Avicenna Has Been Removed From Freethought Blogs

Avicenna Has Been Removed From Freethought Blogs January 3, 2015

It is with great sadness that I announce that Avicenna Last of the A Million Gods blog has been removed from Freethought Blogs as a result of a long track record of plagiarism that we just became aware of. That sadness is brought on primarily by the fact that I consider Avi a friend and hold him in very high esteem (yes, even after this ethical lapse). Let me explain why.

Here’s what I know about Avi. More than anyone else on this network, and more than almost anyone else I know, he really gives of himself to those who need it most. This is a guy who has spent the last few years living in rural India, working in a clinic treating the desperately poor people of the area while making very little money. He has been away from his family and his fiance and living in conditions that he did not need to live in to do put his talent and training as a doctor to help people. During that time, he has also been sent around the world to trouble spots where the need is more immediate and acute, treating refugees after violent attacks and natural disasters. During that time, he has contracted malaria and several other nasty ailments as a result of his work. He’s a good man. A very good man. And I consider him a personal friend, which I strongly hope will not end with this action.

But facts are facts. The first I heard of this was about 15 hours ago. I pay no attention whatsoever to the slymepit as I prefer to avoid cesspools full of raging assholes. My initial response, given my affinity for Avi and the source of the accusations, was to dismiss it as much ado about nothing. I believed, with very little thought or effort to confirm, the initial speculation that someone had either gotten his password or that it was the result of some sort of technical glitch.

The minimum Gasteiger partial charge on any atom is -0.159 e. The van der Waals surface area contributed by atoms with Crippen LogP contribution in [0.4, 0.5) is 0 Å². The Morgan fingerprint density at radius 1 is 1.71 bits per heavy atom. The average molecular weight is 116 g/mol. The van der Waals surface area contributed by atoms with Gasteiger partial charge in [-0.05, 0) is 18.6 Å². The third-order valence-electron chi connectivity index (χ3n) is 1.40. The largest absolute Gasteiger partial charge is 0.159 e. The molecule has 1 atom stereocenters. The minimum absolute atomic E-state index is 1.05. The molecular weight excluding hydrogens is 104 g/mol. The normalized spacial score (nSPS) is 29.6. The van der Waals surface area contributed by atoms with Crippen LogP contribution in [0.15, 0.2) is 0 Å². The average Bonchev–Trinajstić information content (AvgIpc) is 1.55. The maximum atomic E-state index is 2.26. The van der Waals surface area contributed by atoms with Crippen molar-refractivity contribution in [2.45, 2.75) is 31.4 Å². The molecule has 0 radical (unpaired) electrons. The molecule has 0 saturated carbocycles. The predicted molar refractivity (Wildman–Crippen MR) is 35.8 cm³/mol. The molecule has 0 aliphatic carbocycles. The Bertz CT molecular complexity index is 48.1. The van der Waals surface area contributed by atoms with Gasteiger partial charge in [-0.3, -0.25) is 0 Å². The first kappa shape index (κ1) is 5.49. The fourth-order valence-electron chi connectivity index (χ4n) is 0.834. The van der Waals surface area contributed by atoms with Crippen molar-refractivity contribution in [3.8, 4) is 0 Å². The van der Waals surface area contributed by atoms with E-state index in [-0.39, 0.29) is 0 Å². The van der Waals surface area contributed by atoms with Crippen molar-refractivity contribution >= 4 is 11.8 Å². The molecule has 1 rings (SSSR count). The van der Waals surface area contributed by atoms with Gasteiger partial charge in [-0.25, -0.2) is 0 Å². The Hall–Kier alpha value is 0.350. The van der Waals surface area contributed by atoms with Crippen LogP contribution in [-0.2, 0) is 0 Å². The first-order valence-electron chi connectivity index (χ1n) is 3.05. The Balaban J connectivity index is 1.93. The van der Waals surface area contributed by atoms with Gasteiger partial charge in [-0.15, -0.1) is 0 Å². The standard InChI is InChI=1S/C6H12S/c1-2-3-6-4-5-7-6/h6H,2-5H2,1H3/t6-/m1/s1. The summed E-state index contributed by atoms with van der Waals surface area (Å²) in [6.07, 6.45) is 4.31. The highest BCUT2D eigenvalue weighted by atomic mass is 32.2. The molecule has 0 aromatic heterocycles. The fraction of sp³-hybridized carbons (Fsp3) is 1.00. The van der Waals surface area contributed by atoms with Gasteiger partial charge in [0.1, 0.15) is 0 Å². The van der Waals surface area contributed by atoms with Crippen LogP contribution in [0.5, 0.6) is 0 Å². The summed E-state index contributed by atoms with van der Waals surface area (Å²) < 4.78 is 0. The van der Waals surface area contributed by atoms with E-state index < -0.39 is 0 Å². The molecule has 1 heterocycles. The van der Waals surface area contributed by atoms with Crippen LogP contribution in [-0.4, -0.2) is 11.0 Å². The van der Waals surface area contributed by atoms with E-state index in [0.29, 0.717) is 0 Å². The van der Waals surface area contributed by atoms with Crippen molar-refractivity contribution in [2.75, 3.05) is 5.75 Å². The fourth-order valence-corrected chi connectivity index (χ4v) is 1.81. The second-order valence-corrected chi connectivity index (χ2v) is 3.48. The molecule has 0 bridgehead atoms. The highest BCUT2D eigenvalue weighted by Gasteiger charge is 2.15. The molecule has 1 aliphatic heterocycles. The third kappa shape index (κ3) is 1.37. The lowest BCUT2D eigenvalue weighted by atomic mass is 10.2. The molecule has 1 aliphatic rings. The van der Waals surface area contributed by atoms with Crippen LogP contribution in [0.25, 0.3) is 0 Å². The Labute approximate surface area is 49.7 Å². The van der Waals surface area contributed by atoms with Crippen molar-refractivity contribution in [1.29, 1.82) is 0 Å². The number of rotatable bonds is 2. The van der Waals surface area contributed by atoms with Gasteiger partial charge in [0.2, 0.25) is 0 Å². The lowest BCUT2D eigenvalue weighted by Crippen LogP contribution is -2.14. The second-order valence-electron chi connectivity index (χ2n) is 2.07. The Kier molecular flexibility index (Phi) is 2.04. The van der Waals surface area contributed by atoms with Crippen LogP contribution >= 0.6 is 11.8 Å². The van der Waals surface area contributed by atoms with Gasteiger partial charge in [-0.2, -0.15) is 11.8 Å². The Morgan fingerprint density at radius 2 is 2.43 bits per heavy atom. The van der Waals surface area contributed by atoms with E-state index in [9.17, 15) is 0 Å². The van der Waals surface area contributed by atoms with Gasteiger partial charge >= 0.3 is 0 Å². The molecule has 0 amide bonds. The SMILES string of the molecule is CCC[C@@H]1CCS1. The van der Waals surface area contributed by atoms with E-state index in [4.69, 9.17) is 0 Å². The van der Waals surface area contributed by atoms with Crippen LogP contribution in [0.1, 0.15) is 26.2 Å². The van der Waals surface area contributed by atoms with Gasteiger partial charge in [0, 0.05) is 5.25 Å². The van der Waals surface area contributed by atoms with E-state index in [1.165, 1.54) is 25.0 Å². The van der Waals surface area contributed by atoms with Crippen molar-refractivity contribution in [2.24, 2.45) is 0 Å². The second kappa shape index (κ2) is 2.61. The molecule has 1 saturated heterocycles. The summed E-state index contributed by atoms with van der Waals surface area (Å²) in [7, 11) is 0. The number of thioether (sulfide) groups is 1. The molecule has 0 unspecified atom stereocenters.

Then I got an email from Hemant Mehta, someone I also hold in high esteem and consider a friend, and he told me that he’d been looking into the evidence and found a powerful case for plagiarism, whether a result of intention or lack of concern for attribution. I emailed Avi and said, in essence, that you have to address this publicly and you have to tell the truth, whatever that is. I’m glad to see that he has now done so. Hemant also published the evidence he had found and he’s right, the case is pretty unassailable. All of this happened while I slept. When I woke up this morning, I looked at both Hemant and Avi’s posts about it and immediately decided to take the matter to the executive committee and recommend his expulsion from the network. The committee agreed.

A huge part of blogging is commenting and quoting material from others. Rarely do I write an essay from scratch, I’m usually quoting and responding to something written by others. Accurate quoting and attribution are important in that regard. Yes, sometimes you’re going to paraphrase and often you’re going to present the same information and there are only so many ways to say something. Paraphrasing is not the same thing as plagiarism. But in this case, there are dozens of examples of entire sentences and paragraphs being lifted verbatim. There’s really little to dispute.

Facts are facts, yes, but ethics are also ethics. I have strongly condemned such behavior on the part of Mark Driscoll, Chuck Missler and others and I have refused to accept the excuse that they were merely careless about attribution. And if it is wrong for others, it’s wrong here too. And with all the criticism I aim at those in the atheist community who behave tribally, applying different standards to those we consider our enemies than we do to our friends, I would be a highly unethical hypocrite if I did anything other than what we’ve done.

As I said, I am very sad about this. Despite all of this, I will continue to believe that Avicenna is a good and decent man who does more than his fair share to help other people. And I will continue to read what he has to say. But he cannot say it here any longer. Ethical consistency demands that much.

Browse Our Archives